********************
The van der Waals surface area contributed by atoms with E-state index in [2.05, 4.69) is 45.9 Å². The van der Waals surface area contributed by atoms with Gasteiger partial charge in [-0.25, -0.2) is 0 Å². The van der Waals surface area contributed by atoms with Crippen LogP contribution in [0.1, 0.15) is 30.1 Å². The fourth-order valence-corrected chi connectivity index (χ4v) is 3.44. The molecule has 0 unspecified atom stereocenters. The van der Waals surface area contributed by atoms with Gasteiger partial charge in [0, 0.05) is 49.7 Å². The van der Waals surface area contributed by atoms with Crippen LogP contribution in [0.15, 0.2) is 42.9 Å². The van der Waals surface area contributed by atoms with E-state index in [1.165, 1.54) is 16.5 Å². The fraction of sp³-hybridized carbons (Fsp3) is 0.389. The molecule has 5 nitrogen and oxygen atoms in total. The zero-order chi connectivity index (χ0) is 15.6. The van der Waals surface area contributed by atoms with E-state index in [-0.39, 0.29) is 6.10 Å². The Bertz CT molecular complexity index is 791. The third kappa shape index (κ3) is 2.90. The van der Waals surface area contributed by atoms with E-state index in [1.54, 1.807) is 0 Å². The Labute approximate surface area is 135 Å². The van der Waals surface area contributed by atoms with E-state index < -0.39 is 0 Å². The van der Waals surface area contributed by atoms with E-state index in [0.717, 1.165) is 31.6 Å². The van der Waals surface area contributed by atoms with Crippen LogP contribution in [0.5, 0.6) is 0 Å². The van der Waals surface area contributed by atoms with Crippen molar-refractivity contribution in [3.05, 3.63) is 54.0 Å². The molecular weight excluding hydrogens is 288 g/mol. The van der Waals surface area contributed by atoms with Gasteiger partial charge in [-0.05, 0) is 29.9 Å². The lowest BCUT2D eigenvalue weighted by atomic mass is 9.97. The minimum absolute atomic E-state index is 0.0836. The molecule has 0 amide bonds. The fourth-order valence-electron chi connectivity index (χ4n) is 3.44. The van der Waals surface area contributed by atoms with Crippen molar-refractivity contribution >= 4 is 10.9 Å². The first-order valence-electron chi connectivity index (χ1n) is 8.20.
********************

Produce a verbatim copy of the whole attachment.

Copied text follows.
The van der Waals surface area contributed by atoms with E-state index in [2.05, 4.69) is 45.9 Å². The van der Waals surface area contributed by atoms with Gasteiger partial charge in [-0.25, -0.2) is 0 Å². The van der Waals surface area contributed by atoms with Crippen LogP contribution in [0.1, 0.15) is 30.1 Å². The fourth-order valence-corrected chi connectivity index (χ4v) is 3.44. The molecule has 0 unspecified atom stereocenters. The van der Waals surface area contributed by atoms with Gasteiger partial charge in [0, 0.05) is 49.7 Å². The van der Waals surface area contributed by atoms with Crippen LogP contribution in [0.15, 0.2) is 42.9 Å². The van der Waals surface area contributed by atoms with E-state index in [1.165, 1.54) is 16.5 Å². The fraction of sp³-hybridized carbons (Fsp3) is 0.389. The molecule has 5 nitrogen and oxygen atoms in total. The zero-order chi connectivity index (χ0) is 15.6. The van der Waals surface area contributed by atoms with E-state index in [-0.39, 0.29) is 6.10 Å². The Bertz CT molecular complexity index is 791. The third kappa shape index (κ3) is 2.90. The van der Waals surface area contributed by atoms with E-state index in [1.54, 1.807) is 0 Å². The Labute approximate surface area is 135 Å². The van der Waals surface area contributed by atoms with E-state index < -0.39 is 0 Å². The van der Waals surface area contributed by atoms with E-state index in [0.717, 1.165) is 31.6 Å². The van der Waals surface area contributed by atoms with Crippen LogP contribution in [0.5, 0.6) is 0 Å². The van der Waals surface area contributed by atoms with Crippen molar-refractivity contribution in [3.05, 3.63) is 54.0 Å². The molecular weight excluding hydrogens is 288 g/mol. The van der Waals surface area contributed by atoms with Gasteiger partial charge in [-0.05, 0) is 29.9 Å². The lowest BCUT2D eigenvalue weighted by atomic mass is 9.97. The minimum absolute atomic E-state index is 0.0836. The molecule has 0 amide bonds. The fourth-order valence-electron chi connectivity index (χ4n) is 3.44. The van der Waals surface area contributed by atoms with Crippen molar-refractivity contribution >= 4 is 10.9 Å². The first-order valence-electron chi connectivity index (χ1n) is 8.20.